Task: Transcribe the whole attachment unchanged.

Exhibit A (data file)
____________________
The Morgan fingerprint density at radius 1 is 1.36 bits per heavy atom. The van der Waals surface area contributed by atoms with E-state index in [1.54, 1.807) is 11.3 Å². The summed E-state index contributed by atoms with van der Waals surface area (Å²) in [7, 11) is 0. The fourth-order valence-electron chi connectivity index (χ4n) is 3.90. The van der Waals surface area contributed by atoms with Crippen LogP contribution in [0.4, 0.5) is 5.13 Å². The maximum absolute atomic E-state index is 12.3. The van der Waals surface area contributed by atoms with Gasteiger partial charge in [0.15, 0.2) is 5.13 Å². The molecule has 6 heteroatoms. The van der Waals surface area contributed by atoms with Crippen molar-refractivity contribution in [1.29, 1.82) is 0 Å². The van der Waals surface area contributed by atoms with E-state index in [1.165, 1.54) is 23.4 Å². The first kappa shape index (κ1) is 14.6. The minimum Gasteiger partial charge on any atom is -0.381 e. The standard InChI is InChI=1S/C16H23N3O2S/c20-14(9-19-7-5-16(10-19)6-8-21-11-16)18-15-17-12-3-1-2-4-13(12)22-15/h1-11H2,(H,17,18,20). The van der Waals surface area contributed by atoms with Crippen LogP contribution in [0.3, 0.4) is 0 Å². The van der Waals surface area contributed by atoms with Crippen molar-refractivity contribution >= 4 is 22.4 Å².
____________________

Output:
The Morgan fingerprint density at radius 1 is 1.36 bits per heavy atom. The van der Waals surface area contributed by atoms with E-state index in [1.54, 1.807) is 11.3 Å². The summed E-state index contributed by atoms with van der Waals surface area (Å²) in [7, 11) is 0. The fourth-order valence-electron chi connectivity index (χ4n) is 3.90. The van der Waals surface area contributed by atoms with Crippen LogP contribution in [0.4, 0.5) is 5.13 Å². The maximum absolute atomic E-state index is 12.3. The van der Waals surface area contributed by atoms with Gasteiger partial charge in [0.15, 0.2) is 5.13 Å². The molecule has 6 heteroatoms. The van der Waals surface area contributed by atoms with Crippen molar-refractivity contribution in [1.29, 1.82) is 0 Å². The van der Waals surface area contributed by atoms with E-state index in [1.165, 1.54) is 23.4 Å². The first kappa shape index (κ1) is 14.6. The minimum Gasteiger partial charge on any atom is -0.381 e. The standard InChI is InChI=1S/C16H23N3O2S/c20-14(9-19-7-5-16(10-19)6-8-21-11-16)18-15-17-12-3-1-2-4-13(12)22-15/h1-11H2,(H,17,18,20). The van der Waals surface area contributed by atoms with Crippen LogP contribution in [0.3, 0.4) is 0 Å². The van der Waals surface area contributed by atoms with Crippen molar-refractivity contribution >= 4 is 22.4 Å².